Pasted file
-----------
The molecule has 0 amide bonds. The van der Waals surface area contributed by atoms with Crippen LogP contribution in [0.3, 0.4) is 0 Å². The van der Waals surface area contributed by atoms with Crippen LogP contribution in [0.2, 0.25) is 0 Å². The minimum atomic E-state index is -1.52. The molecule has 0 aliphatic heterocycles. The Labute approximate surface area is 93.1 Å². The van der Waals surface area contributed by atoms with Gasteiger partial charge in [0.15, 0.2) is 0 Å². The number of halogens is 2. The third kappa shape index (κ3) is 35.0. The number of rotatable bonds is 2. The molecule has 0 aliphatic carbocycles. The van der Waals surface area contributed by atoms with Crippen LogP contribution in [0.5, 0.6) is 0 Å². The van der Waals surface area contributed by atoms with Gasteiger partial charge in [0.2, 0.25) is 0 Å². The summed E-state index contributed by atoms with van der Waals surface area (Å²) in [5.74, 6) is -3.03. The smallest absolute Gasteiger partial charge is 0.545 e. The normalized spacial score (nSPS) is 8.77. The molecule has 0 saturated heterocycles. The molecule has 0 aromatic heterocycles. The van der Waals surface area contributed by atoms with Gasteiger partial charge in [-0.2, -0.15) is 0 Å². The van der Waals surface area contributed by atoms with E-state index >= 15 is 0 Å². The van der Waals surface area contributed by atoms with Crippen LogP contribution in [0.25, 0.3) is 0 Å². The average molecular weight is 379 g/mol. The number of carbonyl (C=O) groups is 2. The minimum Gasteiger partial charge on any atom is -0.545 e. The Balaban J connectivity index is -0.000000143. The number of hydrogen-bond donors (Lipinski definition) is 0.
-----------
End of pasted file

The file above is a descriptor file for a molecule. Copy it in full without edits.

The molecule has 0 amide bonds. The van der Waals surface area contributed by atoms with Crippen LogP contribution in [0.3, 0.4) is 0 Å². The van der Waals surface area contributed by atoms with Crippen LogP contribution in [0.2, 0.25) is 0 Å². The minimum atomic E-state index is -1.52. The molecule has 0 aliphatic heterocycles. The Labute approximate surface area is 93.1 Å². The van der Waals surface area contributed by atoms with Gasteiger partial charge in [0.15, 0.2) is 0 Å². The number of halogens is 2. The third kappa shape index (κ3) is 35.0. The number of rotatable bonds is 2. The molecule has 0 aliphatic carbocycles. The van der Waals surface area contributed by atoms with Crippen LogP contribution in [0.5, 0.6) is 0 Å². The van der Waals surface area contributed by atoms with Gasteiger partial charge in [0.2, 0.25) is 0 Å². The summed E-state index contributed by atoms with van der Waals surface area (Å²) in [5.74, 6) is -3.03. The smallest absolute Gasteiger partial charge is 0.545 e. The normalized spacial score (nSPS) is 8.77. The molecule has 0 saturated heterocycles. The molecule has 0 aromatic heterocycles. The van der Waals surface area contributed by atoms with Gasteiger partial charge in [-0.2, -0.15) is 0 Å². The van der Waals surface area contributed by atoms with E-state index >= 15 is 0 Å². The van der Waals surface area contributed by atoms with Crippen LogP contribution in [0.25, 0.3) is 0 Å². The average molecular weight is 379 g/mol. The number of carbonyl (C=O) groups is 2. The minimum Gasteiger partial charge on any atom is -0.545 e. The Balaban J connectivity index is -0.000000143. The number of hydrogen-bond donors (Lipinski definition) is 0.